Spitzer and the Media
Slate's Jack Shafer is justifiably upset with Kimberly Strassel's Wall Street Journal op-ed, "Spitzer's Media Enablers."
. . . from the start, the press corps acted as an adjunct of Spitzer power, rather than a skeptic of it. Many journalists get into this business because they want to see wrongs righted. Mr. Spitzer portrayed himself as the moral avenger. He was the slayer of the big guy, the fat cat, the Wall Street titan -- all allegedly on behalf of the little guy. The press ate it up, and came back for more.
There's some truth to this, but Shafer's points outs that the articles on Eliot Spitzer cited by Strassel weren't as puffy as she implies in her piece. (Actually I think that Spitzer's reputation as a dragon-slayer was way overblown, as I pointed out in Wall Street Versus America, and I have pointed out many times that his pursuit of Dick Grasso was a waste of his office's resources, but that is another story.)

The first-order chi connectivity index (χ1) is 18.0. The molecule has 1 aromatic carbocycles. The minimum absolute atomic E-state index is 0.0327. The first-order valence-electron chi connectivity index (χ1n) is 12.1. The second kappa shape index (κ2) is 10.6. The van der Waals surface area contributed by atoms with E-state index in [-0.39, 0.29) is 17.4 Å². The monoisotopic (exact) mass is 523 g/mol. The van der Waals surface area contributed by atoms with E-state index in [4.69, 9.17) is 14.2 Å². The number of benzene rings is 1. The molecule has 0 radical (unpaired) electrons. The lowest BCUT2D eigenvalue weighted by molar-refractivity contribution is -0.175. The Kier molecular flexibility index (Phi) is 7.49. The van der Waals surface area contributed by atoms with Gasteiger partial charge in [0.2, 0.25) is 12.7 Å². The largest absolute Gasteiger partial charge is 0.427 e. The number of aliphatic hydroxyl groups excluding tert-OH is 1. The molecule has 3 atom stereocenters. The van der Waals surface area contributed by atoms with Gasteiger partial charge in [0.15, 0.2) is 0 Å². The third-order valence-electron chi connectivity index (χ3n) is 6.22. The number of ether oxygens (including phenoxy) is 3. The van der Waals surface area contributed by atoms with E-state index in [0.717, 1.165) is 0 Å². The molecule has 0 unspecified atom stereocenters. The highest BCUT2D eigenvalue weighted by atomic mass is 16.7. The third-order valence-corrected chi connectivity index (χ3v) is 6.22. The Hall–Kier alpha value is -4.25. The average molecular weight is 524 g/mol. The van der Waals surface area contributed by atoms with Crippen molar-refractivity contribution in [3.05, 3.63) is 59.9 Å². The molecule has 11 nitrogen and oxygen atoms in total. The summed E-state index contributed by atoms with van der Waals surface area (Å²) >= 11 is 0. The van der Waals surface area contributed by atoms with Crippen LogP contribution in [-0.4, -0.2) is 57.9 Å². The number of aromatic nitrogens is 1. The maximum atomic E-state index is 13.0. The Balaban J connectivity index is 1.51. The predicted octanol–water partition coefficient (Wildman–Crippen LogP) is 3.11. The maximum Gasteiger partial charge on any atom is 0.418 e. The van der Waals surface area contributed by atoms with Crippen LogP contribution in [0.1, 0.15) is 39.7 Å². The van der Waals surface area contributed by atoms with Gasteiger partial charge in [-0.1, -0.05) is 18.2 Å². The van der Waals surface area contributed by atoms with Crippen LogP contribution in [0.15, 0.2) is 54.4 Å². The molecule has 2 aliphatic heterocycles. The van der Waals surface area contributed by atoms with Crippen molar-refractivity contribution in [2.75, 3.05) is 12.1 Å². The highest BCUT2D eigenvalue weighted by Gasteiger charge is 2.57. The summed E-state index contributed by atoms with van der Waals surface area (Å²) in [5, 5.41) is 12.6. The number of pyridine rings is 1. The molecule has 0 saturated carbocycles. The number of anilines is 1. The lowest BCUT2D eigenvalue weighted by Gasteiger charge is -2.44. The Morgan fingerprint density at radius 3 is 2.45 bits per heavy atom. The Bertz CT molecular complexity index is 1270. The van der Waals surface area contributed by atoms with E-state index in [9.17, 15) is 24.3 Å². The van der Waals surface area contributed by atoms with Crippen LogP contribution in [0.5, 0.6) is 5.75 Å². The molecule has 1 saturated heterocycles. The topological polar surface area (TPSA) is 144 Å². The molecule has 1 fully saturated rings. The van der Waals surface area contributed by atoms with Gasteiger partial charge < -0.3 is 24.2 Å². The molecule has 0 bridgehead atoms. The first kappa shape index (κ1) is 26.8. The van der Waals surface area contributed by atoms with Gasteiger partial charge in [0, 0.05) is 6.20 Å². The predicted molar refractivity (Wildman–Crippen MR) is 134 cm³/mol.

The Strassel column struck me as odd for another reason. The "enablers" she cites were actually situated in her own newspaper. The Journal was a beneficiary of many Spitzer leaks.
I think David Weidner's article in Marketwatch, also operated by Dow Jones, does a better job of laying out the issues and of noting the Journal's role as a beneficiary of Spitzer leaks (though Weidner may have gone a bit too far in his depiction of an ex-Journal reporter, as this response points out).
© 2008 Gary Weiss. All rights reserved.